One Woman's Army: The Commanding General of Abu Ghraib Tells Her Story by General Janis Karpinski with Steven Strasser.
A friend pulled this title out of a remainder bin, skimmed it, and passed it on: "You should read this." She was right.
As the title makes clear, this is Karpinski's side of the story of the torture scandal, for which she was the highest ranking officer to be rebuked. As far as her apologia is concerned, on some subjects, like the complete muddle Donald Rumsfeld's Department of Defense had made of Army Reserve, she is very persuasive.
She is less able to document her central contention about the torture scandal -- though subsequent revelations about the sadistic inclinations of our rulers seem to bear her out:
But this material is not what I found so interesting about this book. What drew me in, as a Vietnam-era feminist whose life experience made the attractions of the military opaque, is Karpinski's tale of what attracted her to the Army and how she persevered despite discouragement and actual abuse from its male hierarchy.
Karpinski didn't understand how women soldiers were being used to track men into less desirable jobs when she enlisted -- nor does it seem that she would have objected if she had known it. This is a woman who consistently identifies with management, a useful state of mind in a rigid hierarchy. But she's also no dope. Her struggle with her status as a woman in a man's world is interesting.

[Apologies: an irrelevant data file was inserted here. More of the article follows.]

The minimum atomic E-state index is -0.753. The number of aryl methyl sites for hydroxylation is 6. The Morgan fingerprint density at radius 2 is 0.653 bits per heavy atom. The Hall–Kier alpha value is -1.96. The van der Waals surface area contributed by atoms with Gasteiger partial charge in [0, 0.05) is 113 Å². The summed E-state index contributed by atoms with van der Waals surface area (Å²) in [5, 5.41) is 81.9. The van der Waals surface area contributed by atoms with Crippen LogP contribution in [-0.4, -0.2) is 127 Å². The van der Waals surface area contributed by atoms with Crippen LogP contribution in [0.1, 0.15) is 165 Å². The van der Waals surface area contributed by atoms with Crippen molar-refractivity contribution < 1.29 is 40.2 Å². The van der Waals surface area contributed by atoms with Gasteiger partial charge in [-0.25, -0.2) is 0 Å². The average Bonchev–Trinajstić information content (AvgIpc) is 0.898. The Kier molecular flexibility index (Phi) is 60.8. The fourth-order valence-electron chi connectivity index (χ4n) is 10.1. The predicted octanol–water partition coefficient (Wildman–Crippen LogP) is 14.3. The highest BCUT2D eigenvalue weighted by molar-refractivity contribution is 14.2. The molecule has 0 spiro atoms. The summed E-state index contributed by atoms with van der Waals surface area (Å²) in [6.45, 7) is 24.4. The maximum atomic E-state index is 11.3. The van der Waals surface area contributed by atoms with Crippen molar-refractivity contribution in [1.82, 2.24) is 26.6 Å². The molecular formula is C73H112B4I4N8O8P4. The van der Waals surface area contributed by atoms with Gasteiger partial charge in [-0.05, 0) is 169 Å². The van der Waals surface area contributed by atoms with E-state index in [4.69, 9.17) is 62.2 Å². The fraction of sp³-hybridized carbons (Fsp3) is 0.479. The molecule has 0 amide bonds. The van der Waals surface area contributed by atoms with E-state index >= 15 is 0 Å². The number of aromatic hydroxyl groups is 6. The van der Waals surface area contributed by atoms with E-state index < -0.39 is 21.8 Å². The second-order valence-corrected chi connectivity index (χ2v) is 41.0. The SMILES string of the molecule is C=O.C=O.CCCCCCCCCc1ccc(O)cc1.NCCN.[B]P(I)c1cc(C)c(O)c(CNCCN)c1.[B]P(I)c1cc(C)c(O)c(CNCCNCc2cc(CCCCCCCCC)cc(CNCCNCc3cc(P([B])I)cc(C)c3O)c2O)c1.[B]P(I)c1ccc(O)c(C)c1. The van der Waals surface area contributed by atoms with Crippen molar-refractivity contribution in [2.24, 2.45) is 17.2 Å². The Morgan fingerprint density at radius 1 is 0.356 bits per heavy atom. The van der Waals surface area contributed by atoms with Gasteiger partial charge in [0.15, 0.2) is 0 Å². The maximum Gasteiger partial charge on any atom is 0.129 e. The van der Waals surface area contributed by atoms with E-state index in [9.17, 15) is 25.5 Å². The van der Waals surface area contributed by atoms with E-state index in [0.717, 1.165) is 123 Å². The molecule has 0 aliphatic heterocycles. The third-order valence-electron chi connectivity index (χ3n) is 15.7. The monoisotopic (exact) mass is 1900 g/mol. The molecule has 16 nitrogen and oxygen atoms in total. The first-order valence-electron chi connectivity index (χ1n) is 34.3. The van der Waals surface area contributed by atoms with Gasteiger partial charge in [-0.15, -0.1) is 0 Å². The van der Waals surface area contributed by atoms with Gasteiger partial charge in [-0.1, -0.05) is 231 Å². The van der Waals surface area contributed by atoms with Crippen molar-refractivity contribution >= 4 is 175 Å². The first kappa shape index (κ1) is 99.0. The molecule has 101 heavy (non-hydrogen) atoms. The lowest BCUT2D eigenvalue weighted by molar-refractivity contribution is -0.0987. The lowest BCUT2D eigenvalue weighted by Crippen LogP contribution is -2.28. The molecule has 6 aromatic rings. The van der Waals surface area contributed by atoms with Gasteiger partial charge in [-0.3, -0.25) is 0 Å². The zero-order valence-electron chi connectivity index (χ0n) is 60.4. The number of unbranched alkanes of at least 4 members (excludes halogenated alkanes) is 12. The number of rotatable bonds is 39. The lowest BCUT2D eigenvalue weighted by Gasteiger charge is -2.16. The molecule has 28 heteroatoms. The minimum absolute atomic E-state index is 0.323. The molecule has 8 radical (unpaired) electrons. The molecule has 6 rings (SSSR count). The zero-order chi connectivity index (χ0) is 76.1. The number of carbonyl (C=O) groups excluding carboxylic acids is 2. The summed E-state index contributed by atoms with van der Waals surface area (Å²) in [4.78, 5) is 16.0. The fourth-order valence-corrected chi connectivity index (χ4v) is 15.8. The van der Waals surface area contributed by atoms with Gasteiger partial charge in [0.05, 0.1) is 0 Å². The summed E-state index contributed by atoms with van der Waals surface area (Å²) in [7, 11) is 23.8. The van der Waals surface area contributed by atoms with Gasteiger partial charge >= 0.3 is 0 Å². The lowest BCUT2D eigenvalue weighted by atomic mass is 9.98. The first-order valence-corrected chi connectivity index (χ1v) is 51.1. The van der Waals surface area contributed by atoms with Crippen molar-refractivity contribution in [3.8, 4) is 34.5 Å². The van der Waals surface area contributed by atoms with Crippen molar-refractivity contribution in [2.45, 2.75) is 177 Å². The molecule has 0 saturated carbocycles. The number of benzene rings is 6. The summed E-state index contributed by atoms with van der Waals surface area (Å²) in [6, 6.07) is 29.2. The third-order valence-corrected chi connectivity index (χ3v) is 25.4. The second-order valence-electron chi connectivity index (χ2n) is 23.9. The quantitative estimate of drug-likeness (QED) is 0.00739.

Well maybe. It worked for a long time for Karpinski. She aced paratrooper training. She fought off superior officers with wandering hands. She worked for male officers who respected her -- and male officers who were terribly threatened by her competence. She rose up the ranks -- and ended up learning Arabic and training women in the United Arab Emirates for military service. She was eventually promoted to brigadier general of MPs in the Reserves.
And then, as Bush's Iraq invasion went sour, after all the contortions she put herself through to rise in the institution she loved, she was made the Pentagon's scapegoat for Abu Ghraib. She still believes in the hierarchy she both submitted to and climbed but insists:
The book is a fascinating cultural period piece and an angle on the war worth more attention from those of us trying to end it.